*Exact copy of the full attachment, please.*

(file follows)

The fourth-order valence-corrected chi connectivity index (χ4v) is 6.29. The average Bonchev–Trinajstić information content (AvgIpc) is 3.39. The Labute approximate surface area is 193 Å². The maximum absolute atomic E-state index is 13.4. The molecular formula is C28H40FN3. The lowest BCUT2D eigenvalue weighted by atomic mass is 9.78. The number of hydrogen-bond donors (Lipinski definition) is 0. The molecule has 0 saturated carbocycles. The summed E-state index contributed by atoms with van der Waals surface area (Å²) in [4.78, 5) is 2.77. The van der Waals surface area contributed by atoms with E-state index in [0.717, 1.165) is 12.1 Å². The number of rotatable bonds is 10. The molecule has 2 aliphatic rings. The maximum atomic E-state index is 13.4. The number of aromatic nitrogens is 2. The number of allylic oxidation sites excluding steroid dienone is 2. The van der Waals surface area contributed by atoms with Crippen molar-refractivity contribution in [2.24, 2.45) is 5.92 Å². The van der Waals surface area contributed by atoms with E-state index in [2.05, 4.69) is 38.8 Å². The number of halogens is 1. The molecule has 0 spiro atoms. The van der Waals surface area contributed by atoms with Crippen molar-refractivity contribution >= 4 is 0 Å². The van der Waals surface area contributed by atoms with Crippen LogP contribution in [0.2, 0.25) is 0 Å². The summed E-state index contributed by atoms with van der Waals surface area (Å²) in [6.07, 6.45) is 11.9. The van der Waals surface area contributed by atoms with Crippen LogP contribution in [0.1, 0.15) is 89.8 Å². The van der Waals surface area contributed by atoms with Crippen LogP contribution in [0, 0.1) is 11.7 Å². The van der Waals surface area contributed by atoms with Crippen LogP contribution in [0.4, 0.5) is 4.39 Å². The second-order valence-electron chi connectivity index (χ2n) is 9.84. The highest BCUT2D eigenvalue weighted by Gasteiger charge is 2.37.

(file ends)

The fourth-order valence-corrected chi connectivity index (χ4v) is 6.29. The average Bonchev–Trinajstić information content (AvgIpc) is 3.39. The Labute approximate surface area is 193 Å². The maximum absolute atomic E-state index is 13.4. The molecular formula is C28H40FN3. The lowest BCUT2D eigenvalue weighted by atomic mass is 9.78. The number of hydrogen-bond donors (Lipinski definition) is 0. The molecule has 0 saturated carbocycles. The summed E-state index contributed by atoms with van der Waals surface area (Å²) in [4.78, 5) is 2.77. The van der Waals surface area contributed by atoms with E-state index in [0.717, 1.165) is 12.1 Å². The number of rotatable bonds is 10. The molecule has 2 aliphatic rings. The maximum atomic E-state index is 13.4. The number of aromatic nitrogens is 2. The number of allylic oxidation sites excluding steroid dienone is 2. The van der Waals surface area contributed by atoms with Crippen molar-refractivity contribution in [2.24, 2.45) is 5.92 Å². The van der Waals surface area contributed by atoms with E-state index in [2.05, 4.69) is 38.8 Å². The number of halogens is 1. The molecule has 0 spiro atoms. The van der Waals surface area contributed by atoms with Crippen molar-refractivity contribution >= 4 is 0 Å². The van der Waals surface area contributed by atoms with Crippen LogP contribution in [0.2, 0.25) is 0 Å². The summed E-state index contributed by atoms with van der Waals surface area (Å²) in [6.07, 6.45) is 11.9. The van der Waals surface area contributed by atoms with Crippen LogP contribution in [0.1, 0.15) is 89.8 Å². The van der Waals surface area contributed by atoms with Crippen LogP contribution in [0, 0.1) is 11.7 Å². The van der Waals surface area contributed by atoms with Crippen LogP contribution in [0.4, 0.5) is 4.39 Å². The second-order valence-electron chi connectivity index (χ2n) is 9.84. The highest BCUT2D eigenvalue weighted by Gasteiger charge is 2.37.